Of course, one sensible approach or first step to take is to run an audit of all the personal data you do hold, and assess what you can get rid of. Unnecessary personal information should be securely deleted from your database because the less data you hold, the less you have to account for. This can be a good opportunity to clear out your contact database and shed dead leads, or those who are unlikely to fit with the personalised content you are producing in order to generate better leads, so you can focus on those that are more likely to become customers.
The erasure of data, and the right to be forgotten, are two big issues that need to be seriously addressed. The legislation states that the individual, or data subject, has the right to obtain the erasure of personal data without undue delay where one of the following applies:
- The personal data is no longer necessary in relation to the purpose for which it was collected or processed
- The data subject withdraws consent for the processing of their personal data
- The data subject objects to the processing of their data where there are no legitimate reasons for it
What is HubSpot Doing?
If you are using HubSpot, an individual can easily withdraw their consent from your subscription preferences page, and you can modify the lawful basis contact property that previously included them in your database contacts. On top of this, direct email lists will have the added functionality of unsubscribe links, so that once this is clicked, the individual will no longer be sent any messaging they deem to be intrusive or unwanted. Yes, email nurturing is a very effective way of converting leads into customers, but if the individual doesn’t want to be engaged with, you not only have to respect that, but make sure it never happens.
You will also soon be able to perform a GDPR-compliant permanent delete of an individual’s data in the HubSpot portal.
It must be noted that simply hitting ‘delete’ on an individual’s data in your contact database won’t be enough, because you need to remove that data from every source. That means permanently removing the data from every file, register, index and mailing list, including the data held on your server and any back-ups.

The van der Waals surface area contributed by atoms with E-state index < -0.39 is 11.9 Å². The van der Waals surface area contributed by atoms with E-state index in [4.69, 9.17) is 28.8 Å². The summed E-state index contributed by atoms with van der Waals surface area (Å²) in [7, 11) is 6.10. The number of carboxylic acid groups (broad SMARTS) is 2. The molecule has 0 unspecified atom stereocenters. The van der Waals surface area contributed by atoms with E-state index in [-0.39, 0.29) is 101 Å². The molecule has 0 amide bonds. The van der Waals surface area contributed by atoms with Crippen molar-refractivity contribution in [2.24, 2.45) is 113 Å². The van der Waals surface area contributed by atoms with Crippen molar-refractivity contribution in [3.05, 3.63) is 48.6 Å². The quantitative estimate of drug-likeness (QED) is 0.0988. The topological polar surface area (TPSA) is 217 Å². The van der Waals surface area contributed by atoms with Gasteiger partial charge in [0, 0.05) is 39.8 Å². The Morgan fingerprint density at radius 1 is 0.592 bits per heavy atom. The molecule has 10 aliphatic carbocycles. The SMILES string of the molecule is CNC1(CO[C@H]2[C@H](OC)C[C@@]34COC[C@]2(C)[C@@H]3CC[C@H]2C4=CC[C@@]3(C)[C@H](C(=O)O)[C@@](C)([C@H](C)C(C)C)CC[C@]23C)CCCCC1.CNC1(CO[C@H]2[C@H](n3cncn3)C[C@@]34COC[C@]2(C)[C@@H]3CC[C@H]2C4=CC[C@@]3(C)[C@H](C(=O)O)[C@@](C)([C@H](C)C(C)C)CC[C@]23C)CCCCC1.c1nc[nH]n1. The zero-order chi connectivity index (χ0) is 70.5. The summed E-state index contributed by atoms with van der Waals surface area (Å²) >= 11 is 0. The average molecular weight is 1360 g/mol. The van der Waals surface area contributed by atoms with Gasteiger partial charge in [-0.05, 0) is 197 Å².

That is easier said than done, because every trace of information needs to not only be removed, but must be incapable of being linked back to the individual in any way. This is where encryption comes in. Encryption is mentioned many times in the GDPR legislation as a secure way to render data unusable, and therefore adequately erased. It’s a quick and effective way to ensure compliance with the right to be forgotten.
What is HubSpot doing?
As part of its across the board data security upgrade, HubSpot is tightening its controls so that on top of industry standard practices around encryption, they are also working to improve their systems for authentication, authorisation, and auditing to better protect the data of individuals.
This is a work in progress, which will be updated soon.
If you are interested in learning more about GDPR and the steps you need to take to be compliant, find out how we work with our partners to help you assess how much you need to do to meet regulatory requirements.
Send an email to firstname.lastname@example.org and we will get back to you as soon as possible, giving you a clear idea of how we can help your organisation.